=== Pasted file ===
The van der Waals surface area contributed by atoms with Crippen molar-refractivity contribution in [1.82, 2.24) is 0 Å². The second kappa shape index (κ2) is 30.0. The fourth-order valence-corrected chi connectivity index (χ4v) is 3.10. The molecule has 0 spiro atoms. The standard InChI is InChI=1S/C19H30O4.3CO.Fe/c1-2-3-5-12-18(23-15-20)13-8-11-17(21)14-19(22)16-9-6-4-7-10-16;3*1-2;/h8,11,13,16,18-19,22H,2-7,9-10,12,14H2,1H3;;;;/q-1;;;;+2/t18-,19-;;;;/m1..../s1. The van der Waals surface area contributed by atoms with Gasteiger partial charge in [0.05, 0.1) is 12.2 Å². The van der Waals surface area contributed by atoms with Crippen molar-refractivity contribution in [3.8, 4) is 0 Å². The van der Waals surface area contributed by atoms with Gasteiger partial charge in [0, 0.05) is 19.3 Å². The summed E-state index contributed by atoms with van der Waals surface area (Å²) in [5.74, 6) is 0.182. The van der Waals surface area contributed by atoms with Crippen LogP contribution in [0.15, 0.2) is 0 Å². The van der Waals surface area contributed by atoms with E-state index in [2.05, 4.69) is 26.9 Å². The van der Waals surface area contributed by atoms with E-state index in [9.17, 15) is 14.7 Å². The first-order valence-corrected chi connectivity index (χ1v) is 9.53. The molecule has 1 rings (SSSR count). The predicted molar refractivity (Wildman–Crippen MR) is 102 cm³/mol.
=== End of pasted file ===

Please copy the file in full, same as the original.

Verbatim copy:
The van der Waals surface area contributed by atoms with Crippen molar-refractivity contribution in [1.82, 2.24) is 0 Å². The second kappa shape index (κ2) is 30.0. The fourth-order valence-corrected chi connectivity index (χ4v) is 3.10. The molecule has 0 spiro atoms. The standard InChI is InChI=1S/C19H30O4.3CO.Fe/c1-2-3-5-12-18(23-15-20)13-8-11-17(21)14-19(22)16-9-6-4-7-10-16;3*1-2;/h8,11,13,16,18-19,22H,2-7,9-10,12,14H2,1H3;;;;/q-1;;;;+2/t18-,19-;;;;/m1..../s1. The van der Waals surface area contributed by atoms with Gasteiger partial charge in [0.05, 0.1) is 12.2 Å². The van der Waals surface area contributed by atoms with Crippen molar-refractivity contribution in [3.8, 4) is 0 Å². The van der Waals surface area contributed by atoms with Gasteiger partial charge in [0, 0.05) is 19.3 Å². The summed E-state index contributed by atoms with van der Waals surface area (Å²) in [5.74, 6) is 0.182. The van der Waals surface area contributed by atoms with Crippen LogP contribution in [0.15, 0.2) is 0 Å². The van der Waals surface area contributed by atoms with E-state index in [2.05, 4.69) is 26.9 Å². The van der Waals surface area contributed by atoms with E-state index in [9.17, 15) is 14.7 Å². The first-order valence-corrected chi connectivity index (χ1v) is 9.53. The molecule has 1 rings (SSSR count). The predicted molar refractivity (Wildman–Crippen MR) is 102 cm³/mol.